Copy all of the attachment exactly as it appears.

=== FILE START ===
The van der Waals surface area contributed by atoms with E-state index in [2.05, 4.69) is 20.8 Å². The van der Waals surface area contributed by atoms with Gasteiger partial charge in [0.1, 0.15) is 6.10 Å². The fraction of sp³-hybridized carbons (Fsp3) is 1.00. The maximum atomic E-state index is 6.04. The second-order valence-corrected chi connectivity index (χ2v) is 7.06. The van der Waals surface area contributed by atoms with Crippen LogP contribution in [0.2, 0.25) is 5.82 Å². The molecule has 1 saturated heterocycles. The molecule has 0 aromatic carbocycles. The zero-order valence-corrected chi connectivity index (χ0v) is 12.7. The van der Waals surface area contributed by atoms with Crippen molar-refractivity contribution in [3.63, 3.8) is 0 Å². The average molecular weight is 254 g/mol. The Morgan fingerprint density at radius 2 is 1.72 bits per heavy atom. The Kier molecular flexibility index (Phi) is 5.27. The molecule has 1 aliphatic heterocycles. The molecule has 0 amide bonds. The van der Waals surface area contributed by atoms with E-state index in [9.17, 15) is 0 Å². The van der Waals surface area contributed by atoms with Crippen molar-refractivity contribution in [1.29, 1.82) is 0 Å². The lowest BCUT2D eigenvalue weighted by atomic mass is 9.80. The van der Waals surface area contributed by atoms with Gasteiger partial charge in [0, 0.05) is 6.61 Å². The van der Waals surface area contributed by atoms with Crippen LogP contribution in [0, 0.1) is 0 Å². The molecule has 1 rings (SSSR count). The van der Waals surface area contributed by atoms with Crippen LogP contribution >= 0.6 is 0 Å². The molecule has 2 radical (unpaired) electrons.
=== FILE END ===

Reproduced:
The van der Waals surface area contributed by atoms with E-state index in [2.05, 4.69) is 20.8 Å². The van der Waals surface area contributed by atoms with Gasteiger partial charge in [0.1, 0.15) is 6.10 Å². The fraction of sp³-hybridized carbons (Fsp3) is 1.00. The maximum atomic E-state index is 6.04. The second-order valence-corrected chi connectivity index (χ2v) is 7.06. The van der Waals surface area contributed by atoms with Crippen LogP contribution in [0.2, 0.25) is 5.82 Å². The molecule has 1 saturated heterocycles. The molecule has 0 aromatic carbocycles. The zero-order valence-corrected chi connectivity index (χ0v) is 12.7. The van der Waals surface area contributed by atoms with Crippen molar-refractivity contribution in [3.63, 3.8) is 0 Å². The average molecular weight is 254 g/mol. The Morgan fingerprint density at radius 2 is 1.72 bits per heavy atom. The Kier molecular flexibility index (Phi) is 5.27. The molecule has 1 aliphatic heterocycles. The molecule has 0 amide bonds. The van der Waals surface area contributed by atoms with E-state index in [9.17, 15) is 0 Å². The van der Waals surface area contributed by atoms with Crippen molar-refractivity contribution in [1.29, 1.82) is 0 Å². The lowest BCUT2D eigenvalue weighted by atomic mass is 9.80. The van der Waals surface area contributed by atoms with Gasteiger partial charge in [0, 0.05) is 6.61 Å². The van der Waals surface area contributed by atoms with Crippen LogP contribution in [0, 0.1) is 0 Å². The molecule has 1 rings (SSSR count). The van der Waals surface area contributed by atoms with Crippen LogP contribution >= 0.6 is 0 Å². The molecule has 2 radical (unpaired) electrons.